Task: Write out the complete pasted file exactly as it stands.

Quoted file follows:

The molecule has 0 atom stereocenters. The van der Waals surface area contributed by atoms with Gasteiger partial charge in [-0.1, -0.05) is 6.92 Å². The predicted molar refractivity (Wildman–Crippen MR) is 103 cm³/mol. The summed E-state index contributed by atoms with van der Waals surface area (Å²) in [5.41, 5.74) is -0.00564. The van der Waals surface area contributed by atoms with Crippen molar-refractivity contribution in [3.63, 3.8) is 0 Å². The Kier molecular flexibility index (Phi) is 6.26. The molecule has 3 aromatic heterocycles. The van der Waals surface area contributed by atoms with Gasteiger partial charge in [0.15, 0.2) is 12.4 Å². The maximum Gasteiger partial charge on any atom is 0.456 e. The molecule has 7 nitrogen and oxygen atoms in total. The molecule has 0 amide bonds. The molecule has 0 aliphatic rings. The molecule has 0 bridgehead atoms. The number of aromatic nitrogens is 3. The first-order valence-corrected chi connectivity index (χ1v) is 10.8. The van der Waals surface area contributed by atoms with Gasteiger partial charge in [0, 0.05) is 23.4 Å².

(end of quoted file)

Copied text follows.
The molecule has 0 atom stereocenters. The van der Waals surface area contributed by atoms with Gasteiger partial charge in [-0.1, -0.05) is 6.92 Å². The predicted molar refractivity (Wildman–Crippen MR) is 103 cm³/mol. The summed E-state index contributed by atoms with van der Waals surface area (Å²) in [5.41, 5.74) is -0.00564. The van der Waals surface area contributed by atoms with Crippen molar-refractivity contribution in [3.63, 3.8) is 0 Å². The Kier molecular flexibility index (Phi) is 6.26. The molecule has 3 aromatic heterocycles. The van der Waals surface area contributed by atoms with Gasteiger partial charge in [0.15, 0.2) is 12.4 Å². The maximum Gasteiger partial charge on any atom is 0.456 e. The molecule has 7 nitrogen and oxygen atoms in total. The molecule has 0 amide bonds. The molecule has 0 aliphatic rings. The molecule has 0 bridgehead atoms. The number of aromatic nitrogens is 3. The first-order valence-corrected chi connectivity index (χ1v) is 10.8. The van der Waals surface area contributed by atoms with Gasteiger partial charge in [0, 0.05) is 23.4 Å².